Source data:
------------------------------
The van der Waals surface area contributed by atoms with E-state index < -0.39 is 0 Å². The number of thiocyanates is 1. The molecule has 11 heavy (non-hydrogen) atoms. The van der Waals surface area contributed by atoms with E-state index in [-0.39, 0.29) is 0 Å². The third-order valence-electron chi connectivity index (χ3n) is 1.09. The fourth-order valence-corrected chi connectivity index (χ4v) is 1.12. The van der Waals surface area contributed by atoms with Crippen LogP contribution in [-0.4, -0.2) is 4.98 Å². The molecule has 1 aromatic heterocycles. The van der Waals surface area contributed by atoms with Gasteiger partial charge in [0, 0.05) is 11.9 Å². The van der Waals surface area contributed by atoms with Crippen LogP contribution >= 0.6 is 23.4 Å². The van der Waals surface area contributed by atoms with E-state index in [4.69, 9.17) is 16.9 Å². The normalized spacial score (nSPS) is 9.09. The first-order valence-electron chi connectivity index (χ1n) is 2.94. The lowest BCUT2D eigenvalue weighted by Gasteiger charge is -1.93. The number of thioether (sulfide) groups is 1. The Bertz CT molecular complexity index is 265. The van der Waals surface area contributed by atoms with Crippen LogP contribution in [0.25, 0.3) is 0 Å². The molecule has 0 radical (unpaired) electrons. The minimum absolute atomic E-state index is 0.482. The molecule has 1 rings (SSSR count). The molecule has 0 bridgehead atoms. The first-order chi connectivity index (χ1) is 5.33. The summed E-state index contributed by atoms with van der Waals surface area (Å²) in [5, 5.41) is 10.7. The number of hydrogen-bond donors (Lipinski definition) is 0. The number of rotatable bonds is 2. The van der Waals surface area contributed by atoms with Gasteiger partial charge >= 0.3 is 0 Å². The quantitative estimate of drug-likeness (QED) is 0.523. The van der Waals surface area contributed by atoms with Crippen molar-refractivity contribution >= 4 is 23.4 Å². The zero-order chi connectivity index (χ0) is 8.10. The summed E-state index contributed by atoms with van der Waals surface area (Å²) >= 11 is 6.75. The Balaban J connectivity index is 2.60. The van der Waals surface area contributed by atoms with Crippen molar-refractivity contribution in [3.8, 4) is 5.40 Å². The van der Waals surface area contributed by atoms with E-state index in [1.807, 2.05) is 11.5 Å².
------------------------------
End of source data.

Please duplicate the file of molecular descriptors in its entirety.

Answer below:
The van der Waals surface area contributed by atoms with E-state index < -0.39 is 0 Å². The number of thiocyanates is 1. The molecule has 11 heavy (non-hydrogen) atoms. The van der Waals surface area contributed by atoms with E-state index in [-0.39, 0.29) is 0 Å². The third-order valence-electron chi connectivity index (χ3n) is 1.09. The fourth-order valence-corrected chi connectivity index (χ4v) is 1.12. The van der Waals surface area contributed by atoms with Crippen LogP contribution in [-0.4, -0.2) is 4.98 Å². The molecule has 1 aromatic heterocycles. The van der Waals surface area contributed by atoms with Gasteiger partial charge in [0, 0.05) is 11.9 Å². The van der Waals surface area contributed by atoms with Crippen LogP contribution >= 0.6 is 23.4 Å². The van der Waals surface area contributed by atoms with E-state index in [4.69, 9.17) is 16.9 Å². The normalized spacial score (nSPS) is 9.09. The first-order valence-electron chi connectivity index (χ1n) is 2.94. The lowest BCUT2D eigenvalue weighted by Gasteiger charge is -1.93. The number of thioether (sulfide) groups is 1. The Bertz CT molecular complexity index is 265. The van der Waals surface area contributed by atoms with Crippen LogP contribution in [0.25, 0.3) is 0 Å². The molecule has 0 radical (unpaired) electrons. The minimum absolute atomic E-state index is 0.482. The molecule has 1 rings (SSSR count). The molecule has 0 bridgehead atoms. The first-order chi connectivity index (χ1) is 5.33. The summed E-state index contributed by atoms with van der Waals surface area (Å²) in [5, 5.41) is 10.7. The number of hydrogen-bond donors (Lipinski definition) is 0. The number of rotatable bonds is 2. The van der Waals surface area contributed by atoms with Gasteiger partial charge >= 0.3 is 0 Å². The quantitative estimate of drug-likeness (QED) is 0.523. The van der Waals surface area contributed by atoms with Crippen molar-refractivity contribution >= 4 is 23.4 Å². The zero-order chi connectivity index (χ0) is 8.10. The summed E-state index contributed by atoms with van der Waals surface area (Å²) >= 11 is 6.75. The Balaban J connectivity index is 2.60. The van der Waals surface area contributed by atoms with Crippen molar-refractivity contribution in [3.8, 4) is 5.40 Å². The van der Waals surface area contributed by atoms with E-state index in [1.807, 2.05) is 11.5 Å².